You may not be living up to your expectations on the golf course, but that does not make you a bad or cursed golfer. Human beings are very inconsistent by design, which makes a sport that requires absolute precision exceedingly difficult.

It has been said before: “Golf is not a game of perfect.” It’s time we finally accept that fact and learn to live within our variance.

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Walters: Try this practice hack for better bunker shots

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Your ability to hit better bunker shots is dramatically reduced if you have no facility to practice these shots. With so few facilities (especially in the UK) having a practice bunker it’s no wonder I see so many golfers struggle with this skill.

Yet the biggest issue they all seem to have is the inability to get the club to enter the sand (hit the ground) in a consistent spot. So here is a hack to use at the range to improve your bunker shots.

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Golf Blueprint: A plan for productive practice sessions

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Practice range at the Dormie Club. Photo credit: Scott Arden

Stop me if you’ve heard this one.

You’ve gotten lessons.  Several of them.  You’ve been custom fitted for everything in your bag.  You even bought another half a dozen driver shafts last year looking for an extra couple of yards.  And yet, you’re still…stuck.  Either your handicap hasn’t moved at all in years or you keep bouncing back and forth between the same two numbers.  You’ve had all the swing fixes and all the technological advances you could realistically hope to achieve, yet no appreciable result has been achieved in lowering your score.  What gives?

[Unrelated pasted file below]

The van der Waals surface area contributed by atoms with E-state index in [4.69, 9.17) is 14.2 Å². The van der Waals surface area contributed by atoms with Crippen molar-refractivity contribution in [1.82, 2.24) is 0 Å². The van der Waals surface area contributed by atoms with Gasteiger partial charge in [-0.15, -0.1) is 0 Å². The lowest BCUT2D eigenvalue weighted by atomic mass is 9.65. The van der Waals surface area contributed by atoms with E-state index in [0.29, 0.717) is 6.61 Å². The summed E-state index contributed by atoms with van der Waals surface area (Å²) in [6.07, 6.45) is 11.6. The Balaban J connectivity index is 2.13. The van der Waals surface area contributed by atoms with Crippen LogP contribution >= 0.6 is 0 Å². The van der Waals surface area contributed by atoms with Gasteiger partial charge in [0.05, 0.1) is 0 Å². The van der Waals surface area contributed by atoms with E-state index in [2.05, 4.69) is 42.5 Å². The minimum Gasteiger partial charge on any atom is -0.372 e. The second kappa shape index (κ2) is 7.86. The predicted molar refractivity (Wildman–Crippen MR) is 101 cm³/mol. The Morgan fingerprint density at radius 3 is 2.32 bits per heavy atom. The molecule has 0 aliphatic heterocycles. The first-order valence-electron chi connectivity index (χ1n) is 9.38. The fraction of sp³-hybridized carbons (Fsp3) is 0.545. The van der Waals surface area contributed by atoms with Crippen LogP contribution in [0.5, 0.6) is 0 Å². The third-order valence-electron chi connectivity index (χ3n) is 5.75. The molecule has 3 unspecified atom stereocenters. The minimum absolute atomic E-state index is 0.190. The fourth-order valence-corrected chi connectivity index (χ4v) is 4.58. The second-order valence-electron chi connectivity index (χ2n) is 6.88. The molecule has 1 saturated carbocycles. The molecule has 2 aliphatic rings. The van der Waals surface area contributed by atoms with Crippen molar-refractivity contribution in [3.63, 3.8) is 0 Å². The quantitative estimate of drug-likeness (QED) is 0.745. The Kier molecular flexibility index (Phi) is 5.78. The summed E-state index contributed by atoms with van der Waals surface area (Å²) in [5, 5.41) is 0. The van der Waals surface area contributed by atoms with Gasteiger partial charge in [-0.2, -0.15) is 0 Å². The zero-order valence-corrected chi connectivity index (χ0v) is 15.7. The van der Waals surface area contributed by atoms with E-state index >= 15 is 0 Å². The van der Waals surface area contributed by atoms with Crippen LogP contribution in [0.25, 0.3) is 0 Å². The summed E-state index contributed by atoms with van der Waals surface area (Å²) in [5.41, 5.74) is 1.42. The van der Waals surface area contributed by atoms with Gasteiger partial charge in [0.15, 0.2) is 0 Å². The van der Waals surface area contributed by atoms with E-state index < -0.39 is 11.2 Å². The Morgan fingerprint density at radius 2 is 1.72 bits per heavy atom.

Sample Golf Blueprint practice plan for a client.

One could argue that no one scientifically disassembled and then systematically reassembled the game of golf quite like the great Ben Hogan.  His penchant for doing so created a mystique which is still the stuff of legend even today.  A great many people have tried to decipher his secret over the years and the inevitable conclusion is always a somewhat anticlimactic, “The secret’s in the dirt.”  Mr. Hogan’s ball striking prowess was carved one divot at a time from countless hours on the practice range.  In an interview with golf journalist George Peper in 1987, Mr. Hogan once said: